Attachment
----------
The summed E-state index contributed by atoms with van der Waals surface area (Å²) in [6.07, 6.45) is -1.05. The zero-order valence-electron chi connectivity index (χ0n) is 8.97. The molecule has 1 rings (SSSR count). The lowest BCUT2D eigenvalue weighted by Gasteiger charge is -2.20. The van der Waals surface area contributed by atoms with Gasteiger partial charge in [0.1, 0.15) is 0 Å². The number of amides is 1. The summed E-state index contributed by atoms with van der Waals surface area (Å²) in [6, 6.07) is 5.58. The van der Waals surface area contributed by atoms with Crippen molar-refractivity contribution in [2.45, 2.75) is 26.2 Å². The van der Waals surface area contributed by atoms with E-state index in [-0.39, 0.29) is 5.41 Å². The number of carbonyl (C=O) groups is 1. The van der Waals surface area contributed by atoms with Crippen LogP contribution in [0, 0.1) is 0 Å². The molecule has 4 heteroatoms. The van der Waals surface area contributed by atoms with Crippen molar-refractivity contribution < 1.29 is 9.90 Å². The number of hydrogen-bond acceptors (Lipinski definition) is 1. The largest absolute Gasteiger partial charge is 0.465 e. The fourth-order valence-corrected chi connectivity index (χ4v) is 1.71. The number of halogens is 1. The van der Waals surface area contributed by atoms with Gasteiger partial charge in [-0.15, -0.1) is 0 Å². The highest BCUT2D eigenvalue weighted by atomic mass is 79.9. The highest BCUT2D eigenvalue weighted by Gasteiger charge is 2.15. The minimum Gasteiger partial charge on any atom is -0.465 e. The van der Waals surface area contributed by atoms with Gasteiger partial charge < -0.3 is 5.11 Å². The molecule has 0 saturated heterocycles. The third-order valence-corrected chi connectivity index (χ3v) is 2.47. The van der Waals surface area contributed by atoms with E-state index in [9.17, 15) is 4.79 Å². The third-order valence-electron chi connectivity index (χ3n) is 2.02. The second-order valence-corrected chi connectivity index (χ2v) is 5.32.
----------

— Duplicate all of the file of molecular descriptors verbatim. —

The summed E-state index contributed by atoms with van der Waals surface area (Å²) in [6.07, 6.45) is -1.05. The zero-order valence-electron chi connectivity index (χ0n) is 8.97. The molecule has 1 rings (SSSR count). The lowest BCUT2D eigenvalue weighted by Gasteiger charge is -2.20. The van der Waals surface area contributed by atoms with Gasteiger partial charge in [0.1, 0.15) is 0 Å². The number of amides is 1. The summed E-state index contributed by atoms with van der Waals surface area (Å²) in [6, 6.07) is 5.58. The van der Waals surface area contributed by atoms with Crippen molar-refractivity contribution in [2.45, 2.75) is 26.2 Å². The van der Waals surface area contributed by atoms with E-state index in [-0.39, 0.29) is 5.41 Å². The number of carbonyl (C=O) groups is 1. The van der Waals surface area contributed by atoms with Crippen LogP contribution in [0, 0.1) is 0 Å². The molecule has 4 heteroatoms. The van der Waals surface area contributed by atoms with Crippen molar-refractivity contribution < 1.29 is 9.90 Å². The number of hydrogen-bond acceptors (Lipinski definition) is 1. The largest absolute Gasteiger partial charge is 0.465 e. The fourth-order valence-corrected chi connectivity index (χ4v) is 1.71. The number of halogens is 1. The van der Waals surface area contributed by atoms with Gasteiger partial charge in [-0.15, -0.1) is 0 Å². The highest BCUT2D eigenvalue weighted by atomic mass is 79.9. The highest BCUT2D eigenvalue weighted by Gasteiger charge is 2.15. The minimum Gasteiger partial charge on any atom is -0.465 e. The van der Waals surface area contributed by atoms with Gasteiger partial charge < -0.3 is 5.11 Å². The molecule has 0 saturated heterocycles. The third-order valence-corrected chi connectivity index (χ3v) is 2.47. The van der Waals surface area contributed by atoms with E-state index in [9.17, 15) is 4.79 Å². The third-order valence-electron chi connectivity index (χ3n) is 2.02. The second-order valence-corrected chi connectivity index (χ2v) is 5.32.